We do think about all three gaps that we want to deliver in the STP, so we are thinking about health improvements, we are thinking about care and care quality and variation, and we are thinking about the financial gap, and we are not only driven by the finances. And if you look at the ambition that we set out for services in West Yorkshire, I think it is quite a simple narrative, and one that is probably familiar to everybody in the room from where they are working.  So what we say is, you know in West Yorkshire every place should be a healthy place, which is child friendly and where you age well.  If you have got a long term condition, you are supported to self care, with peer support, community assets and using technology.  If you are frail or old or have multi morbidities, there is a team in communities which will support you.  You will be in the team, your carers will be in the team, third sector will be in the team, social care will be in the team, general practice will be in the team, which requires a new model of general practice based around clusters of at least 50,000 population with access to health, social care and mental healthcare facilities.

Those services will come together in populations which will increasingly be about accountable care, keeping people in a planned state of care on CCG style footprints. Hospitals will work in groups to be sustainable, viable, clinically and financially.  They will support centres of excellence, where there will be a smaller number, but the care will be world class.  All of that will be commissioned once and strategically, and there will be great engagement with the public to learn about why this is better than what we have got now.  So that is the ambition.  There is just the little matter of getting there.  And we haven’t got a complete plan yet, we are not expected to have a complete plan yet.  What we have is a shared ambition, a shared analysis, and a commitment to getting there.  What this report highlights I think is we have got to start looking at things through the right end of the telescope.  We have got to start with people, communities and lives, and not what happens at the other end of the telescope which is when we get that wrong, and we allow people to suffer behind closed doors for too long, and they become sick, and they end up in hospital, and the consequence of that, and they can’t get out of hospital.  Yes we have to sort that out, but we only sort that out by thinking about what happens in communities and people’s homes.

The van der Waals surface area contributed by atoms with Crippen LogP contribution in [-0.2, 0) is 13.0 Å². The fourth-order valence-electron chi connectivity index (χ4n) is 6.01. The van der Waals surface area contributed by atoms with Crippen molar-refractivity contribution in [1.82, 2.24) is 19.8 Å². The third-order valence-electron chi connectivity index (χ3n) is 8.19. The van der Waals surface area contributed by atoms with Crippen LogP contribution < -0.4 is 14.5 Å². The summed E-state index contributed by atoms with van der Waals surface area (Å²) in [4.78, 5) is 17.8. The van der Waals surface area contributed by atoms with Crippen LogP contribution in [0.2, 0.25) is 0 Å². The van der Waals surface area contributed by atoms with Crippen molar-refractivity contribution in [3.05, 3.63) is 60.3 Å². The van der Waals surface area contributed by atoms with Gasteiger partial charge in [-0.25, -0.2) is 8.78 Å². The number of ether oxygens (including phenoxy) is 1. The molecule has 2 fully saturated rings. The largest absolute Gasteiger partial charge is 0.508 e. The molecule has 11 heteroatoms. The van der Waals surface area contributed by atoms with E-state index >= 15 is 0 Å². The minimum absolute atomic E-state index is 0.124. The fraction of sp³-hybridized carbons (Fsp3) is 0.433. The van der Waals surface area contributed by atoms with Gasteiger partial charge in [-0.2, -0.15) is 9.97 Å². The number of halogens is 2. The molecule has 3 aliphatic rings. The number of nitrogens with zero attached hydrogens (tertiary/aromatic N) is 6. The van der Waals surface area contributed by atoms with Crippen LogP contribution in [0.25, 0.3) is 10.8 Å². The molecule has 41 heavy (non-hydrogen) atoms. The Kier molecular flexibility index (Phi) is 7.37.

So what this report does very well I think, to steal a phrase from Stephen Dorrell who I know is in the room, it highlights that cuts to social care, not just bad social policy, but it is bad economic policy as well. If we continue with the services in West Yorkshire the way we are today, those delayed transfers of care we think will cost about 50% more than they do today.  So the report is a welcome contribution to the future, I look forward to seeing what the response is, it helps us I think in getting our plans together, so we have a chance of having sustainable services for the people that we care for.

Thank you.